It’s often just enough to be with someone. I don’t need to touch them. Not even talk. A feeling passes between you both. You’re not alone.
Betty ventured off this week on a photography trip and left me behind to toil over movie scripts. I could have gone along if I wished, but this is her time to create art and besides, I figured it was better for me to remain here and discover what it means to create a documentary movie script, sitting for hours in a chair in front of both the computer screen and the TV screen…back and forth from one time-code burn of conversation to the next. Capture the optimum moment when the speaker pronounces just the right thing, about how someone died, the flick of the speaker’s head, the flare of the smile, the wide gulf between his sweeping arms.
But even as we loaded Betty’s bags and camera gear, in the front room, something loomed, like a gaggle of ghosts ganged up in the peak of the cathedral ceiling. Maybe I could turn on the ceiling fan and scatter them to wherever they sneaked in from. But I suspect those ghosts really haunt me from the chambers of my own innards.
I think you can tell by this writing, that I am not totally comfortable with being alone. I don’t know why. I consider myself a loner. I’ve been called a loner. I am a writer which means I work alone. Alone, alone, alone.
What is “alone?” What does it mean?
A few synonyms:
Single, solitary, unaccompanied, unattended, isolated, lone, lonely, desolated, longing for companionship.
Right now I am unattended, or unaccompanied.
Right this moment, there is:
no laundry thumping in the washing machine tub
no one trotting up and down the stairs
no querying calls on the intercom
no prodding about what is right and what is wrong, what’s not done
no one to nudge me out of bed to turn up the heat first thing in the morning
no warm body next to me beneath the blankets, no one to snuggle.
Somebody once tried to explain Existentialist philosophy to me and all I retained of the conversation is that you are born alone and die alone. Being born alone doesn’t seem too bothersome since, if you survive, you have your whole life to ponder and prepare for your end. And I’m not sure you know anything at age two days, anyway. And you’ve got your mom. But dying, I think, presents one of the most frightening things a person can ponder. Dying…alone.
When I say dying alone, what I think I mean is that no one can step through that portal for you. You must gut it up and march through, even though you don’t want to: like reporting to the principal in second grade because you almost bit Thel Gillespie’s right ear off in a fight on the playground at recess. The sudden silence except for the rampant thump of your heart beat. Hesitation below the doorway lintel. Forcing yourself to reach up and knock. But is dying alone what’s gnashing at me now, seeding this sense of isolation?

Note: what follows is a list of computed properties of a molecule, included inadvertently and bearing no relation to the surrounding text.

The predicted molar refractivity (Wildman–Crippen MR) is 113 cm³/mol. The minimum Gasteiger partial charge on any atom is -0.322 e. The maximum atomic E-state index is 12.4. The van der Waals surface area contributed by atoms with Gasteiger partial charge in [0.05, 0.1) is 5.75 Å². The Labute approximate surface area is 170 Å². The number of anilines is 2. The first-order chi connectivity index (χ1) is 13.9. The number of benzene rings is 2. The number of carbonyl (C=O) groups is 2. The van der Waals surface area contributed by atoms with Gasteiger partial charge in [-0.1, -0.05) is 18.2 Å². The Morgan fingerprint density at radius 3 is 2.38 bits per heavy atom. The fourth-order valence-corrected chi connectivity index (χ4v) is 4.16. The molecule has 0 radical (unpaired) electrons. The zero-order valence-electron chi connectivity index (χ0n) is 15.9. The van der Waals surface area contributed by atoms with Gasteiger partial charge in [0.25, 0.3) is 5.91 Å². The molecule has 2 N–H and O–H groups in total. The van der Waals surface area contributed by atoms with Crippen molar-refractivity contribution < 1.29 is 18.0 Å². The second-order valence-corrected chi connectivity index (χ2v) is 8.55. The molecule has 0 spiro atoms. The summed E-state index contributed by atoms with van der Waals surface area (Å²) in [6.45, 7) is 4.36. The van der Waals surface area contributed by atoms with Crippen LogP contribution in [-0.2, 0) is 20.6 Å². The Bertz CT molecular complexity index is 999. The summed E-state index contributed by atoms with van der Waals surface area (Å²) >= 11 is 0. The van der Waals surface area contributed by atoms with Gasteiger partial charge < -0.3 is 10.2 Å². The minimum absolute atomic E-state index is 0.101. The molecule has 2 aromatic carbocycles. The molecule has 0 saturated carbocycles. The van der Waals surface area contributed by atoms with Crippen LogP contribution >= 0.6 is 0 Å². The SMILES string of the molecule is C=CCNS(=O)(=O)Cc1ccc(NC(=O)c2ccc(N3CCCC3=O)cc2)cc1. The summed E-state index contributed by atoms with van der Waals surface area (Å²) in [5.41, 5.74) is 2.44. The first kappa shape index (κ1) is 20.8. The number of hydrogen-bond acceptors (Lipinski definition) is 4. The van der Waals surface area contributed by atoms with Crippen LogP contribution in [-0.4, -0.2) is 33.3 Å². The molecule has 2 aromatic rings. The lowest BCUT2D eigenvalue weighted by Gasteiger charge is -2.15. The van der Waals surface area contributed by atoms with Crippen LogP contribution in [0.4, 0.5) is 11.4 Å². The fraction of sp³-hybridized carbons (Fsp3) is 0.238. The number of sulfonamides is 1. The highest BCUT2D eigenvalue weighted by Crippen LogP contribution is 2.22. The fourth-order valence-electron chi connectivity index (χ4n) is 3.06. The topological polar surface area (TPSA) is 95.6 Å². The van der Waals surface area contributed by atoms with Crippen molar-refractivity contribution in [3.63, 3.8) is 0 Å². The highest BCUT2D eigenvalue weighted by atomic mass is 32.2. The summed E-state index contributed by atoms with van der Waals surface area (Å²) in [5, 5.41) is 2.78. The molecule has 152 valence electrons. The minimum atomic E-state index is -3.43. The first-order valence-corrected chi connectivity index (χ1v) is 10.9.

Maybe it’s always bothering me.
I have questions. Do we need something extraneous to ease our minds, our fear as we walk down that hall? Take our minds off of what’s on the other side? Or not on the other side?
Alone. I think we hope for one or more of a passel of rewards on the other side of that door: resurrection, nirvana, peace, love, spirits spun out with Alpha Centauri in the ecstasy of string theory. But all we really know is that we die. Alone.
I have more questions than I have answers. I wonder if we don’t bury ourselves in ideas, activities, social interaction to occupy our minds, keep us from pondering the finality of that ultimate moment.
Does fear of being alone and its concomitant possibilities generate social strategies intent on helping us survive? We hear, “multiply and replenish the earth,” even though we can’t seem to get a handle on controlling our population growth. The more of us, the safer we are? Is that the primal drive? The more of us there are, the safer each of us will be? I wonder about that notion…..we seem to be kin to bison in that regard, and red ants and black ants and termites. The more of us there are, the better our chances of survival. Like wolf packs, pronghorn herds, flocks of starlings, Hereford cattle, Nubian goats, Navajo sheep.
I have queries. Does being left alone lead us to despair?
One day in 1968 in Vietnam, during a particularly savage artillery and rocket attack, I huddled against the cold, wet red-mud walls of my bunker with my eyes closed as every round seemed to get closer, closer. The whiz bang sizzle, roar-whine of death singing. My mind exited my body, trying to hide. In a vivid moment, a steep gabled roof, me on the top, like a Wallenda on a high wire, gazing left, then right, then left…to the left insanity and escape. To the right, reality and what? Death, death, maiming? What did I want least? Insanity? Or death? I heard a soft click, looked up at a thin photographer as he shot images of me in my moment of despair. The sight of him, his ragged dungarees and scraggly red beard (an anomaly, that red beard in a military setting) made my heart (is that word too trite?)…my heart hurdled with…was it joy? (Again, is that word too hackneyed?) Or was it relief? Salvation? All I know is that while he captured my portrait, I was not alone. Maybe all we need is another person.
Not alone. But still, we die. Alone.
I’m glad Betty’s coming back